“To beat the pandemic here, we need to beat it everywhere,” Biden said last September during the first global summit.
The virus has killed more than 995,000 people in the U.S. and at least 6.2 million globally, according to figures kept by the Centers for Disease Control and Prevention and the World Health Organization.
Demand for COVID-19 vaccines has dropped in some countries as infections and deaths have declined globally in recent months, particularly as the omicron variant has proved to be less severe than earlier versions of the disease. For the first time since it was created, the U.N.-backed COVAX effort has “enough supply to enable countries to meet their national vaccination targets,” according to vaccines alliance Gavi CEO Dr. Seth Berkley, which fronts COVAX.
Still, despite more than 65% of the world’s population receiving at least one COVID-19 vaccine dose, fewer than 16% of people in poor countries have been immunized. It is highly unlikely countries will hit the World Health Organization target of vaccinating 70% of all people by June.
In countries including Cameroon, Uganda and the Ivory Coast, officials have struggled to get enough refrigerators to transport vaccines, send enough syringes for mass campaigns and get enough health workers to inject the shots. Experts also point out that more than half of the health workers needed to administer the vaccines in poorer countries are either underpaid or not paid at all.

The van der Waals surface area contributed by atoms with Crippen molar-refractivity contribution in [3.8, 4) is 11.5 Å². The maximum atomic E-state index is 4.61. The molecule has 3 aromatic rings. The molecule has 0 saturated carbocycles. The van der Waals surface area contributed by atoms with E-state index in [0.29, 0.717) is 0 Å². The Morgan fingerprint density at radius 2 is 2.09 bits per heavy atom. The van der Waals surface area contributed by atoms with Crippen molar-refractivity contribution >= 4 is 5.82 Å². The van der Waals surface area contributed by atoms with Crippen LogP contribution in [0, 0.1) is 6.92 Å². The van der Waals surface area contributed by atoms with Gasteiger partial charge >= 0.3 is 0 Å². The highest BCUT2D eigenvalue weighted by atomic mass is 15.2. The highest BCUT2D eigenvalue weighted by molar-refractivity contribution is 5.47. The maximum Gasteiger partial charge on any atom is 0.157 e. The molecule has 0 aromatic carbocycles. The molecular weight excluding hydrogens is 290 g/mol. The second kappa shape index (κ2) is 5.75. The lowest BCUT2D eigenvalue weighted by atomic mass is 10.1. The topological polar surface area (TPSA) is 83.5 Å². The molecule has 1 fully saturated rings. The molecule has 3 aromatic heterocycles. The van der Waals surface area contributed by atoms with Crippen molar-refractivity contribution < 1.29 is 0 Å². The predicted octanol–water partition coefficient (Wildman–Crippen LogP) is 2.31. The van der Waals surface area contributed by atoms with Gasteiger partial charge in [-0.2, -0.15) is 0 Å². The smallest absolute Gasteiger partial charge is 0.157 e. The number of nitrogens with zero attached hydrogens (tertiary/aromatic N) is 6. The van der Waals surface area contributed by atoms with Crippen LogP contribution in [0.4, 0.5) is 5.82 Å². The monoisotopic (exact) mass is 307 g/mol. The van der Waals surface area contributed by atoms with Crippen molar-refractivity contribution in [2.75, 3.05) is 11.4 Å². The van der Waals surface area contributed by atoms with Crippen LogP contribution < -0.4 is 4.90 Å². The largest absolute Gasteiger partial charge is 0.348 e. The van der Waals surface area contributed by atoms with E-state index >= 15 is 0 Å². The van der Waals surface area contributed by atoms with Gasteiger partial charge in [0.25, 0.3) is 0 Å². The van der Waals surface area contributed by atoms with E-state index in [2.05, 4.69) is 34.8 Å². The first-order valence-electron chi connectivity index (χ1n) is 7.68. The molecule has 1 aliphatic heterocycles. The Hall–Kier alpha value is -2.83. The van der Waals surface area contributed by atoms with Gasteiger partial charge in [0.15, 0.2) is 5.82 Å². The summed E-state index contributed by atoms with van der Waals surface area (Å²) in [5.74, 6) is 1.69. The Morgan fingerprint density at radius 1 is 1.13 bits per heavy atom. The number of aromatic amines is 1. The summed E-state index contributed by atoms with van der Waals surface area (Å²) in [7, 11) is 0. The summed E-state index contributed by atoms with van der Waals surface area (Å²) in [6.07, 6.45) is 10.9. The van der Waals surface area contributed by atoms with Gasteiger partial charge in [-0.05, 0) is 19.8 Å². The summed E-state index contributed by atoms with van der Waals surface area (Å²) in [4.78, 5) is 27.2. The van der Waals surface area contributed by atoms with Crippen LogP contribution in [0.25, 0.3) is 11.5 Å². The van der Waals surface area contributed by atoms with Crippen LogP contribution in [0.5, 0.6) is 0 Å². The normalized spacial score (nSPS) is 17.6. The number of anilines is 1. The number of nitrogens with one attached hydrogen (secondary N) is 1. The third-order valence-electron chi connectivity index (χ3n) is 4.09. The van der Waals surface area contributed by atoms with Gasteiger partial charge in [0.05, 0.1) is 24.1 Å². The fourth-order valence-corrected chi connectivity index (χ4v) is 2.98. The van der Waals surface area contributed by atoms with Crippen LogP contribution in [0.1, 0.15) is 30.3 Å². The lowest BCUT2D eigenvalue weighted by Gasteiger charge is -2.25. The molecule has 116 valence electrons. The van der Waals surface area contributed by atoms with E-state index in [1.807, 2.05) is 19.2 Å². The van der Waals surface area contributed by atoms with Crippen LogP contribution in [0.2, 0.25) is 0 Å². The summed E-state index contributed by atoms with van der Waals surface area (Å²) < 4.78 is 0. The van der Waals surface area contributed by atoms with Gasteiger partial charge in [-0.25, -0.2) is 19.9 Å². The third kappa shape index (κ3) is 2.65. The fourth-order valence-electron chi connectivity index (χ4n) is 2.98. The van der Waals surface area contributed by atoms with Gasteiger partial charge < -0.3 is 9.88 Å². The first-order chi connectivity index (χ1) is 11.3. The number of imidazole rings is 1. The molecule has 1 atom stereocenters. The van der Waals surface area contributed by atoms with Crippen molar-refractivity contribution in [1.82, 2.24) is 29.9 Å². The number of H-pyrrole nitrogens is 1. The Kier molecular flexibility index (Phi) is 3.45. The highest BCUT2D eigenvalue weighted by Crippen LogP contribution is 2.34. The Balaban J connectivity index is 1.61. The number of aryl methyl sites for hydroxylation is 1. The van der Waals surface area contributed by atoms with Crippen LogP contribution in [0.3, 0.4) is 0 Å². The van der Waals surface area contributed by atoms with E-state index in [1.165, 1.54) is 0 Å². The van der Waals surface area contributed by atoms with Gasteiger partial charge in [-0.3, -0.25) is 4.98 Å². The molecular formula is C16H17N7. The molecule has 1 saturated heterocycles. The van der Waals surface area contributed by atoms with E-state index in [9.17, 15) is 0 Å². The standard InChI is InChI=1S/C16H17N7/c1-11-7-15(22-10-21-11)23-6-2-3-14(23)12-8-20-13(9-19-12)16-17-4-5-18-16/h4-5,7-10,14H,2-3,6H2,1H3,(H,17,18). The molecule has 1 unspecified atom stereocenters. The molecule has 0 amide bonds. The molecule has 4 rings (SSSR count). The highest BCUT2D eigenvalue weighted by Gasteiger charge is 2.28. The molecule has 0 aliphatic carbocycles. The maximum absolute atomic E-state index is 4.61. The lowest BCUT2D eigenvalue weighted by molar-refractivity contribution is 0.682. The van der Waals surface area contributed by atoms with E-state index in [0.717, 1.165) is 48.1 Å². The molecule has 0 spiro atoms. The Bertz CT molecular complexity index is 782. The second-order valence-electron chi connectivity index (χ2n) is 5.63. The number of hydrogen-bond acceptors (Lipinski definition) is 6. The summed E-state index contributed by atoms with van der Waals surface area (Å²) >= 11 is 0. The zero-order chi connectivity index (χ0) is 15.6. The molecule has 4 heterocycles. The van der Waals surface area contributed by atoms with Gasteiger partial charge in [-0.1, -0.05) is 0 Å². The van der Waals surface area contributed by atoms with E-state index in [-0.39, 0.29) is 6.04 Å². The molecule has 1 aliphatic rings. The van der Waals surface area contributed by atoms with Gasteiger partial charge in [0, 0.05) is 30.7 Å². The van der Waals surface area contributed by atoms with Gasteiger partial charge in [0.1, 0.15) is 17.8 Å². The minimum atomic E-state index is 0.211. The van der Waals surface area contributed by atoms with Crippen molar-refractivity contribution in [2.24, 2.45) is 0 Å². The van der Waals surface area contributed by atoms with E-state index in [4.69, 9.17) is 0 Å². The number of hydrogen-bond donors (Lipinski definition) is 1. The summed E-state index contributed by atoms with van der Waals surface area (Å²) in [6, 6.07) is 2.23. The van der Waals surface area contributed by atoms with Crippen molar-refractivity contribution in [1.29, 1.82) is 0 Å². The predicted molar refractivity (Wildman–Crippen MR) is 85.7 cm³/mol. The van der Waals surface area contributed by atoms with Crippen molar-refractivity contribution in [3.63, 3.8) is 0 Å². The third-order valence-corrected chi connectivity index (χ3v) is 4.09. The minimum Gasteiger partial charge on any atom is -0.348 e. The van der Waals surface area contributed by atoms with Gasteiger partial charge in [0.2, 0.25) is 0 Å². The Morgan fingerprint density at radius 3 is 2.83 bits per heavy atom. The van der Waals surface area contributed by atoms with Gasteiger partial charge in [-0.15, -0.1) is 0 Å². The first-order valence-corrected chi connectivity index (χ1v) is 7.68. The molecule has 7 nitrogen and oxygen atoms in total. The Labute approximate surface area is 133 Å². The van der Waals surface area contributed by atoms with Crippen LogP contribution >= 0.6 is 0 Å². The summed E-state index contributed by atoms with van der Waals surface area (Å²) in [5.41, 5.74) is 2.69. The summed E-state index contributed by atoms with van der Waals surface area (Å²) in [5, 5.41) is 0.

Donating more vaccines, critics say, would miss the point entirely.
“It’s like donating a bunch of fire trucks to countries that are on fire, but they have no water,” said Ritu Sharma, a vice president at the charity CARE, which has helped immunize people in more than 30 countries, including India, South Sudan and Bangladesh.
“We can’t be giving countries all these vaccines but no way to use them,” she said, adding that the same infrastructure that got the shots administered in the U.S. is now needed elsewhere. “We had to tackle this problem in the U.S., so why are we not now using that knowledge to get vaccines into the people who need them most?”
Sharma said greater investment was needed to counter vaccine hesitancy in developing countries where there are entrenched beliefs about the potential dangers of Western-made medicines.
“Leaders must agree to pursue a coherent strategy to end the pandemic instead of a fragmented approach that will extend the lifespan of this crisis,” said Gayle Smith, CEO of The ONE Campaign.
GAVI’s Berkley also said that countries are increasingly asking for the pricier messenger RNA vaccines made by Pfizer and Moderna, which are not as easily available as the AstraZeneca vaccine, which made up the bulk of COVAX’s supply last year.
The emergence of variants like delta and omicron have led many countries to switch to mRNA vaccines, which seem to provide more protection and are in greater demand globally than traditionally made vaccines like AstraZeneca, Novavax or those made by China and Russia.
Cheng reported from London.